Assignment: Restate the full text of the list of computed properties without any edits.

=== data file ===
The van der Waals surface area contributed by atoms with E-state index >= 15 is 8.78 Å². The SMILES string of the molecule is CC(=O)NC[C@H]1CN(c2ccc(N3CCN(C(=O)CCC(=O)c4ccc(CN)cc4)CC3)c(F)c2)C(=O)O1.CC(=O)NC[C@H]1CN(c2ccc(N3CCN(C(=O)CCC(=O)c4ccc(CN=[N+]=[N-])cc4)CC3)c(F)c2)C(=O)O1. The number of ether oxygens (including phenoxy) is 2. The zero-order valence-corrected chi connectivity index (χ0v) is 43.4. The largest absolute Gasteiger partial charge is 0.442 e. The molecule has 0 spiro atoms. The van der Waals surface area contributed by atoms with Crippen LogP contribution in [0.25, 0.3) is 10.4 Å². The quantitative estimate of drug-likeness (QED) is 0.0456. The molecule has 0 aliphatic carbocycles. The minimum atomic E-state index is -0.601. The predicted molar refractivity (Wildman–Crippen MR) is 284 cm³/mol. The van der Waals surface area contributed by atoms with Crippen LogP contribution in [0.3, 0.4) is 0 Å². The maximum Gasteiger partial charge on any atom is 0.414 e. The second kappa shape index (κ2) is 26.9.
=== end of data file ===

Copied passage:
The van der Waals surface area contributed by atoms with E-state index >= 15 is 8.78 Å². The SMILES string of the molecule is CC(=O)NC[C@H]1CN(c2ccc(N3CCN(C(=O)CCC(=O)c4ccc(CN)cc4)CC3)c(F)c2)C(=O)O1.CC(=O)NC[C@H]1CN(c2ccc(N3CCN(C(=O)CCC(=O)c4ccc(CN=[N+]=[N-])cc4)CC3)c(F)c2)C(=O)O1. The number of ether oxygens (including phenoxy) is 2. The zero-order valence-corrected chi connectivity index (χ0v) is 43.4. The largest absolute Gasteiger partial charge is 0.442 e. The molecule has 0 spiro atoms. The van der Waals surface area contributed by atoms with Crippen LogP contribution in [0.25, 0.3) is 10.4 Å². The quantitative estimate of drug-likeness (QED) is 0.0456. The molecule has 0 aliphatic carbocycles. The minimum atomic E-state index is -0.601. The predicted molar refractivity (Wildman–Crippen MR) is 284 cm³/mol. The van der Waals surface area contributed by atoms with Crippen LogP contribution in [0.3, 0.4) is 0 Å². The maximum Gasteiger partial charge on any atom is 0.414 e. The second kappa shape index (κ2) is 26.9.